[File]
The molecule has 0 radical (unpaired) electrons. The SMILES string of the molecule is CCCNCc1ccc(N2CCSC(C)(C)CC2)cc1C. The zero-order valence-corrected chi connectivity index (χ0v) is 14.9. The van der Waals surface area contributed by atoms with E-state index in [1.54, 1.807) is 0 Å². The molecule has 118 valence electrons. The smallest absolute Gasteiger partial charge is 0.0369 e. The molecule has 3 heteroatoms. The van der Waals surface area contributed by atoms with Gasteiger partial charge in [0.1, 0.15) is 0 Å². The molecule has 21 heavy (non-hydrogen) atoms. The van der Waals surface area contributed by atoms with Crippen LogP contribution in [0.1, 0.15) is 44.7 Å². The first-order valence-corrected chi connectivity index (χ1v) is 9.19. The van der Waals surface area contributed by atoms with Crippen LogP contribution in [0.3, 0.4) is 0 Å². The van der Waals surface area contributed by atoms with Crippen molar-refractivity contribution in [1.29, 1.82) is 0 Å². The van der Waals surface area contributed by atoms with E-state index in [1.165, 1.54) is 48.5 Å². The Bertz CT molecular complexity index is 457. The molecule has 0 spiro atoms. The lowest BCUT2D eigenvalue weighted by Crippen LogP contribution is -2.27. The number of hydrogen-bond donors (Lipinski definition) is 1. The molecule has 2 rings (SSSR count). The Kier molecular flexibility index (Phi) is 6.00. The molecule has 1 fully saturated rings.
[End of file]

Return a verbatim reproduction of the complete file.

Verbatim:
The molecule has 0 radical (unpaired) electrons. The SMILES string of the molecule is CCCNCc1ccc(N2CCSC(C)(C)CC2)cc1C. The zero-order valence-corrected chi connectivity index (χ0v) is 14.9. The van der Waals surface area contributed by atoms with E-state index in [1.54, 1.807) is 0 Å². The molecule has 118 valence electrons. The smallest absolute Gasteiger partial charge is 0.0369 e. The molecule has 3 heteroatoms. The van der Waals surface area contributed by atoms with Gasteiger partial charge in [0.1, 0.15) is 0 Å². The molecule has 21 heavy (non-hydrogen) atoms. The van der Waals surface area contributed by atoms with Crippen LogP contribution in [0.1, 0.15) is 44.7 Å². The first-order valence-corrected chi connectivity index (χ1v) is 9.19. The van der Waals surface area contributed by atoms with Crippen LogP contribution in [0.3, 0.4) is 0 Å². The van der Waals surface area contributed by atoms with Crippen molar-refractivity contribution in [1.29, 1.82) is 0 Å². The van der Waals surface area contributed by atoms with E-state index in [1.165, 1.54) is 48.5 Å². The Bertz CT molecular complexity index is 457. The molecule has 0 spiro atoms. The lowest BCUT2D eigenvalue weighted by Crippen LogP contribution is -2.27. The number of hydrogen-bond donors (Lipinski definition) is 1. The molecule has 2 rings (SSSR count). The Kier molecular flexibility index (Phi) is 6.00. The molecule has 1 fully saturated rings.